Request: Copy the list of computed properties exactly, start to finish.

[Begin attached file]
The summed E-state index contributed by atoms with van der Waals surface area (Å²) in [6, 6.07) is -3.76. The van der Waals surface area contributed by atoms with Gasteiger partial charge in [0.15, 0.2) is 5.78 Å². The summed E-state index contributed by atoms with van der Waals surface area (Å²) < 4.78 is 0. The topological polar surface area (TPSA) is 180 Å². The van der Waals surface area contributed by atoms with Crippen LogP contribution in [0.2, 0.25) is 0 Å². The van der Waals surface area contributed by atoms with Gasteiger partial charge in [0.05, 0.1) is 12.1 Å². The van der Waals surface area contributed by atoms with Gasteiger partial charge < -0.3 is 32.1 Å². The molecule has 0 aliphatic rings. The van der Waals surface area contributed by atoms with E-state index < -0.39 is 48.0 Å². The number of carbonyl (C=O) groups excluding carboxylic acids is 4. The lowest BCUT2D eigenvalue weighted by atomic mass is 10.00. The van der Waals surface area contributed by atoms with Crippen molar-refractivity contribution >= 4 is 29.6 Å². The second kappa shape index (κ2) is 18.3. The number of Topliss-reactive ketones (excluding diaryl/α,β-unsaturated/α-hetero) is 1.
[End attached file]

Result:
The summed E-state index contributed by atoms with van der Waals surface area (Å²) in [6, 6.07) is -3.76. The van der Waals surface area contributed by atoms with Gasteiger partial charge in [0.15, 0.2) is 5.78 Å². The summed E-state index contributed by atoms with van der Waals surface area (Å²) < 4.78 is 0. The topological polar surface area (TPSA) is 180 Å². The van der Waals surface area contributed by atoms with Crippen LogP contribution in [0.2, 0.25) is 0 Å². The van der Waals surface area contributed by atoms with Gasteiger partial charge in [0.05, 0.1) is 12.1 Å². The van der Waals surface area contributed by atoms with Gasteiger partial charge < -0.3 is 32.1 Å². The molecule has 0 aliphatic rings. The van der Waals surface area contributed by atoms with E-state index < -0.39 is 48.0 Å². The number of carbonyl (C=O) groups excluding carboxylic acids is 4. The lowest BCUT2D eigenvalue weighted by atomic mass is 10.00. The van der Waals surface area contributed by atoms with Crippen molar-refractivity contribution >= 4 is 29.6 Å². The second kappa shape index (κ2) is 18.3. The number of Topliss-reactive ketones (excluding diaryl/α,β-unsaturated/α-hetero) is 1.